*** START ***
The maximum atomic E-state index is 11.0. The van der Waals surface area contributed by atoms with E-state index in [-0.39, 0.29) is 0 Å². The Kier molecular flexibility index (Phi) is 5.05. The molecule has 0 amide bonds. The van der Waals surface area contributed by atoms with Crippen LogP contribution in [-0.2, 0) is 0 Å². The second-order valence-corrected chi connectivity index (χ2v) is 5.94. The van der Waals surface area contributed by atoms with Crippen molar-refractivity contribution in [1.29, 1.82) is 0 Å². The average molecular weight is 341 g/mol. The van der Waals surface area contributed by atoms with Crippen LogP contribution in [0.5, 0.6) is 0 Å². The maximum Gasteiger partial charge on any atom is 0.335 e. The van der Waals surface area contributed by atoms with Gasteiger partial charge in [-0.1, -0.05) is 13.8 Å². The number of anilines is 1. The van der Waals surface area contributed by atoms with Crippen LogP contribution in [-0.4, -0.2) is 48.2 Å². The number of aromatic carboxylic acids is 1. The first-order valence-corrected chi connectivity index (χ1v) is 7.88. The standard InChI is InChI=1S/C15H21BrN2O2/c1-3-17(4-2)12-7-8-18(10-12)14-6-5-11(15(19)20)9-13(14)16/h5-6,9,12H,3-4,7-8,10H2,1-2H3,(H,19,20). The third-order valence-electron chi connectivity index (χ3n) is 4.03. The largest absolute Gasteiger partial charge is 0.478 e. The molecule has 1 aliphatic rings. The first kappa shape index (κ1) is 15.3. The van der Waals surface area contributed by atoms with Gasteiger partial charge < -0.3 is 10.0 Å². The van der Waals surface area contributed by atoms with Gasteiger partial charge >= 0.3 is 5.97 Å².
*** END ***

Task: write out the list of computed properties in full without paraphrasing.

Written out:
The maximum atomic E-state index is 11.0. The van der Waals surface area contributed by atoms with E-state index in [-0.39, 0.29) is 0 Å². The Kier molecular flexibility index (Phi) is 5.05. The molecule has 0 amide bonds. The van der Waals surface area contributed by atoms with Crippen LogP contribution in [-0.2, 0) is 0 Å². The second-order valence-corrected chi connectivity index (χ2v) is 5.94. The van der Waals surface area contributed by atoms with Crippen molar-refractivity contribution in [1.29, 1.82) is 0 Å². The average molecular weight is 341 g/mol. The van der Waals surface area contributed by atoms with Crippen LogP contribution in [0.5, 0.6) is 0 Å². The maximum Gasteiger partial charge on any atom is 0.335 e. The van der Waals surface area contributed by atoms with Gasteiger partial charge in [-0.1, -0.05) is 13.8 Å². The number of anilines is 1. The van der Waals surface area contributed by atoms with Crippen LogP contribution in [-0.4, -0.2) is 48.2 Å². The number of aromatic carboxylic acids is 1. The first-order valence-corrected chi connectivity index (χ1v) is 7.88. The standard InChI is InChI=1S/C15H21BrN2O2/c1-3-17(4-2)12-7-8-18(10-12)14-6-5-11(15(19)20)9-13(14)16/h5-6,9,12H,3-4,7-8,10H2,1-2H3,(H,19,20). The third-order valence-electron chi connectivity index (χ3n) is 4.03. The largest absolute Gasteiger partial charge is 0.478 e. The molecule has 1 aliphatic rings. The first kappa shape index (κ1) is 15.3. The van der Waals surface area contributed by atoms with Gasteiger partial charge < -0.3 is 10.0 Å². The van der Waals surface area contributed by atoms with Gasteiger partial charge >= 0.3 is 5.97 Å².